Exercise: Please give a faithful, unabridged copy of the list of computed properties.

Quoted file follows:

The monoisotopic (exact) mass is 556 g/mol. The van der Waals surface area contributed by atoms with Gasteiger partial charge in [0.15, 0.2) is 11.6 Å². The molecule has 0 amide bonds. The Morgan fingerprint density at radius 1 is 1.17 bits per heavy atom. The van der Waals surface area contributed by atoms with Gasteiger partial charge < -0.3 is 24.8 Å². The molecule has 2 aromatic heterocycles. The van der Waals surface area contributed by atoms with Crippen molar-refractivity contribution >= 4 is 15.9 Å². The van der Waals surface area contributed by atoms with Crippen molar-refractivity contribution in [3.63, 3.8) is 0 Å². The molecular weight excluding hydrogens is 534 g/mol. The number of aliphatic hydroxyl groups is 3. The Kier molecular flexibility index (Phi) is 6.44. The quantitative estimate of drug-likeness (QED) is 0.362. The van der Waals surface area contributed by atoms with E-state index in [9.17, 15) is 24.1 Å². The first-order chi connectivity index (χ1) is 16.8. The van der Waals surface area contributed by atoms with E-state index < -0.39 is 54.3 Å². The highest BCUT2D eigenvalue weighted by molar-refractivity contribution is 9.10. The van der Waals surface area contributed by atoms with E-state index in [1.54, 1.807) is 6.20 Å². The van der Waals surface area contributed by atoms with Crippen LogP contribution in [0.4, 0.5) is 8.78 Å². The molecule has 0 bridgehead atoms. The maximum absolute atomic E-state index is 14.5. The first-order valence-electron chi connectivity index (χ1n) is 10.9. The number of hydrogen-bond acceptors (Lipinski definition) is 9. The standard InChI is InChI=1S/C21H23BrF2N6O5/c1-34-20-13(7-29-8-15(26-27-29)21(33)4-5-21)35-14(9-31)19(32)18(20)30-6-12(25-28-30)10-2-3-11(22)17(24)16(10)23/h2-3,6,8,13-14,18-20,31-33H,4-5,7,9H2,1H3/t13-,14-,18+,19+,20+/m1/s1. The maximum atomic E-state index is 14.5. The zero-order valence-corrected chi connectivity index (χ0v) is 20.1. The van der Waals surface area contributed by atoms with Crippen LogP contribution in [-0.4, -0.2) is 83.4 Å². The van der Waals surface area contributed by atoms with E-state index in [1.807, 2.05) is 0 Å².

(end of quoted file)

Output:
The monoisotopic (exact) mass is 556 g/mol. The van der Waals surface area contributed by atoms with Gasteiger partial charge in [0.15, 0.2) is 11.6 Å². The molecule has 0 amide bonds. The Morgan fingerprint density at radius 1 is 1.17 bits per heavy atom. The van der Waals surface area contributed by atoms with Gasteiger partial charge < -0.3 is 24.8 Å². The molecule has 2 aromatic heterocycles. The van der Waals surface area contributed by atoms with Crippen molar-refractivity contribution >= 4 is 15.9 Å². The van der Waals surface area contributed by atoms with Crippen molar-refractivity contribution in [3.63, 3.8) is 0 Å². The molecular weight excluding hydrogens is 534 g/mol. The number of aliphatic hydroxyl groups is 3. The Kier molecular flexibility index (Phi) is 6.44. The quantitative estimate of drug-likeness (QED) is 0.362. The van der Waals surface area contributed by atoms with E-state index in [9.17, 15) is 24.1 Å². The first-order chi connectivity index (χ1) is 16.8. The van der Waals surface area contributed by atoms with E-state index < -0.39 is 54.3 Å². The highest BCUT2D eigenvalue weighted by molar-refractivity contribution is 9.10. The van der Waals surface area contributed by atoms with E-state index in [1.54, 1.807) is 6.20 Å². The van der Waals surface area contributed by atoms with Crippen LogP contribution in [0.4, 0.5) is 8.78 Å². The molecule has 0 bridgehead atoms. The maximum absolute atomic E-state index is 14.5. The first-order valence-electron chi connectivity index (χ1n) is 10.9. The number of hydrogen-bond acceptors (Lipinski definition) is 9. The standard InChI is InChI=1S/C21H23BrF2N6O5/c1-34-20-13(7-29-8-15(26-27-29)21(33)4-5-21)35-14(9-31)19(32)18(20)30-6-12(25-28-30)10-2-3-11(22)17(24)16(10)23/h2-3,6,8,13-14,18-20,31-33H,4-5,7,9H2,1H3/t13-,14-,18+,19+,20+/m1/s1. The maximum atomic E-state index is 14.5. The zero-order valence-corrected chi connectivity index (χ0v) is 20.1. The van der Waals surface area contributed by atoms with Crippen LogP contribution in [-0.4, -0.2) is 83.4 Å². The van der Waals surface area contributed by atoms with E-state index in [1.807, 2.05) is 0 Å².